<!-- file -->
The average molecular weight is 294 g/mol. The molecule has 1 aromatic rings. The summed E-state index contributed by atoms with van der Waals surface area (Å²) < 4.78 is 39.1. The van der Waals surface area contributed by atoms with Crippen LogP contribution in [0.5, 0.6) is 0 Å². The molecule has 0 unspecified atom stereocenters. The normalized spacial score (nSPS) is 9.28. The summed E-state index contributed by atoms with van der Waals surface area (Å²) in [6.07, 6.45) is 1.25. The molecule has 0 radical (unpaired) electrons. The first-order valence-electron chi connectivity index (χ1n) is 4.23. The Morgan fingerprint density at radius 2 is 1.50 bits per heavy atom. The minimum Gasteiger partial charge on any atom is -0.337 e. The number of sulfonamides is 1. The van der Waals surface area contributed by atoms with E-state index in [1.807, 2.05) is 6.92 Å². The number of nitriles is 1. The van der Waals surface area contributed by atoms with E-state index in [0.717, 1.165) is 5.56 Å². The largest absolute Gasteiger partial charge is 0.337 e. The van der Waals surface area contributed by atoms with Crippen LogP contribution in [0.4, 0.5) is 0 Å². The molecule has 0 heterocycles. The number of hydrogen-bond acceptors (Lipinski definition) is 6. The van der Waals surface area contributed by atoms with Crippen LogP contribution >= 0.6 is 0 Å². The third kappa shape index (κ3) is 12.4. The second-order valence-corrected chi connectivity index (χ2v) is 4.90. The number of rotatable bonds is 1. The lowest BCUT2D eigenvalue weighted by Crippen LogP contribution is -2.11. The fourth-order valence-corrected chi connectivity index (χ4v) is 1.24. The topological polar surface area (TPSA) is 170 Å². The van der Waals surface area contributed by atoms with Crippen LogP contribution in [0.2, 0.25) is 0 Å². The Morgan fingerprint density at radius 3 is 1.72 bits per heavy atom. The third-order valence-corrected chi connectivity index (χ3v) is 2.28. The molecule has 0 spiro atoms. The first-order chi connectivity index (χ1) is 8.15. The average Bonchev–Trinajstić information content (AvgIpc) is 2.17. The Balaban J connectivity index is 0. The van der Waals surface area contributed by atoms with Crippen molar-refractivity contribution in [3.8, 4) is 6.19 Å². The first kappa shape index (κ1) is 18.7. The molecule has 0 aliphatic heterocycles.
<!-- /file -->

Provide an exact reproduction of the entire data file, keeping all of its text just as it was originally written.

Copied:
The average molecular weight is 294 g/mol. The molecule has 1 aromatic rings. The summed E-state index contributed by atoms with van der Waals surface area (Å²) < 4.78 is 39.1. The van der Waals surface area contributed by atoms with Crippen LogP contribution in [0.5, 0.6) is 0 Å². The molecule has 0 unspecified atom stereocenters. The normalized spacial score (nSPS) is 9.28. The summed E-state index contributed by atoms with van der Waals surface area (Å²) in [6.07, 6.45) is 1.25. The molecule has 0 radical (unpaired) electrons. The first-order valence-electron chi connectivity index (χ1n) is 4.23. The Morgan fingerprint density at radius 2 is 1.50 bits per heavy atom. The minimum Gasteiger partial charge on any atom is -0.337 e. The number of sulfonamides is 1. The van der Waals surface area contributed by atoms with E-state index in [1.807, 2.05) is 6.92 Å². The number of nitriles is 1. The van der Waals surface area contributed by atoms with E-state index in [0.717, 1.165) is 5.56 Å². The largest absolute Gasteiger partial charge is 0.337 e. The van der Waals surface area contributed by atoms with Crippen LogP contribution in [0.4, 0.5) is 0 Å². The molecule has 0 heterocycles. The number of hydrogen-bond acceptors (Lipinski definition) is 6. The van der Waals surface area contributed by atoms with Crippen LogP contribution >= 0.6 is 0 Å². The third kappa shape index (κ3) is 12.4. The second-order valence-corrected chi connectivity index (χ2v) is 4.90. The number of rotatable bonds is 1. The lowest BCUT2D eigenvalue weighted by Crippen LogP contribution is -2.11. The fourth-order valence-corrected chi connectivity index (χ4v) is 1.24. The topological polar surface area (TPSA) is 170 Å². The van der Waals surface area contributed by atoms with Crippen LogP contribution in [0.2, 0.25) is 0 Å². The Morgan fingerprint density at radius 3 is 1.72 bits per heavy atom. The third-order valence-corrected chi connectivity index (χ3v) is 2.28. The molecule has 0 spiro atoms. The first-order chi connectivity index (χ1) is 8.15. The average Bonchev–Trinajstić information content (AvgIpc) is 2.17. The Balaban J connectivity index is 0. The van der Waals surface area contributed by atoms with Crippen molar-refractivity contribution in [3.8, 4) is 6.19 Å². The first kappa shape index (κ1) is 18.7. The molecule has 0 aliphatic heterocycles.